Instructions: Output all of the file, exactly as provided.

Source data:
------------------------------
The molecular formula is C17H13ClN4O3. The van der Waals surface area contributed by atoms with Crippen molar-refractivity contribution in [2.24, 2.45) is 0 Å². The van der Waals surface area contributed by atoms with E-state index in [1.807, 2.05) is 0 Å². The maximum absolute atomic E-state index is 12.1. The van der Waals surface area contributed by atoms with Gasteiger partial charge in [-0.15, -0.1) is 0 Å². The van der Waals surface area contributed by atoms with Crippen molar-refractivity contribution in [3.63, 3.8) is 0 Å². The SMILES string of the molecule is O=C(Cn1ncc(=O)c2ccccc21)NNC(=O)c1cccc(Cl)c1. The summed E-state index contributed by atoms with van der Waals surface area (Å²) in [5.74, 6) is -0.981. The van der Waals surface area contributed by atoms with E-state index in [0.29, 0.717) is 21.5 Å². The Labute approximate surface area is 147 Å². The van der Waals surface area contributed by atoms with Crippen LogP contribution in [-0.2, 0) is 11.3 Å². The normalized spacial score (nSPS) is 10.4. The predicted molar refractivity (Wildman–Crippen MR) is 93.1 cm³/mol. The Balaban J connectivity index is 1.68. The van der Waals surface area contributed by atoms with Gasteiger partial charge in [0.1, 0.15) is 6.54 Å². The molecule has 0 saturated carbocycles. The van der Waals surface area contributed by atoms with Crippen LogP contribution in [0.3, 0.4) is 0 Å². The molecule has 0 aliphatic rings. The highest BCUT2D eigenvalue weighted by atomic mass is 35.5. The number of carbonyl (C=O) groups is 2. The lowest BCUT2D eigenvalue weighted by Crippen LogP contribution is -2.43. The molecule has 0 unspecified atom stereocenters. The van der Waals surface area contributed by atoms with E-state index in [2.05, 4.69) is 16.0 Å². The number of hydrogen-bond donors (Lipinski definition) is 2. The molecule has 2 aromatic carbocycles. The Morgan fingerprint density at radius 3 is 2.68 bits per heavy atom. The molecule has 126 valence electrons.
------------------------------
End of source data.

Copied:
The molecular formula is C17H13ClN4O3. The van der Waals surface area contributed by atoms with Crippen molar-refractivity contribution in [2.24, 2.45) is 0 Å². The van der Waals surface area contributed by atoms with E-state index in [1.807, 2.05) is 0 Å². The maximum absolute atomic E-state index is 12.1. The van der Waals surface area contributed by atoms with Gasteiger partial charge in [-0.15, -0.1) is 0 Å². The van der Waals surface area contributed by atoms with Crippen molar-refractivity contribution in [3.63, 3.8) is 0 Å². The SMILES string of the molecule is O=C(Cn1ncc(=O)c2ccccc21)NNC(=O)c1cccc(Cl)c1. The summed E-state index contributed by atoms with van der Waals surface area (Å²) in [5.74, 6) is -0.981. The van der Waals surface area contributed by atoms with E-state index in [0.29, 0.717) is 21.5 Å². The Labute approximate surface area is 147 Å². The van der Waals surface area contributed by atoms with Crippen LogP contribution in [-0.2, 0) is 11.3 Å². The normalized spacial score (nSPS) is 10.4. The predicted molar refractivity (Wildman–Crippen MR) is 93.1 cm³/mol. The Balaban J connectivity index is 1.68. The van der Waals surface area contributed by atoms with Gasteiger partial charge in [0.1, 0.15) is 6.54 Å². The molecule has 0 saturated carbocycles. The van der Waals surface area contributed by atoms with Crippen LogP contribution in [0.3, 0.4) is 0 Å². The molecule has 0 aliphatic rings. The highest BCUT2D eigenvalue weighted by atomic mass is 35.5. The number of carbonyl (C=O) groups is 2. The lowest BCUT2D eigenvalue weighted by Crippen LogP contribution is -2.43. The molecule has 0 unspecified atom stereocenters. The van der Waals surface area contributed by atoms with E-state index in [2.05, 4.69) is 16.0 Å². The number of hydrogen-bond donors (Lipinski definition) is 2. The molecule has 2 aromatic carbocycles. The Morgan fingerprint density at radius 3 is 2.68 bits per heavy atom. The molecule has 126 valence electrons.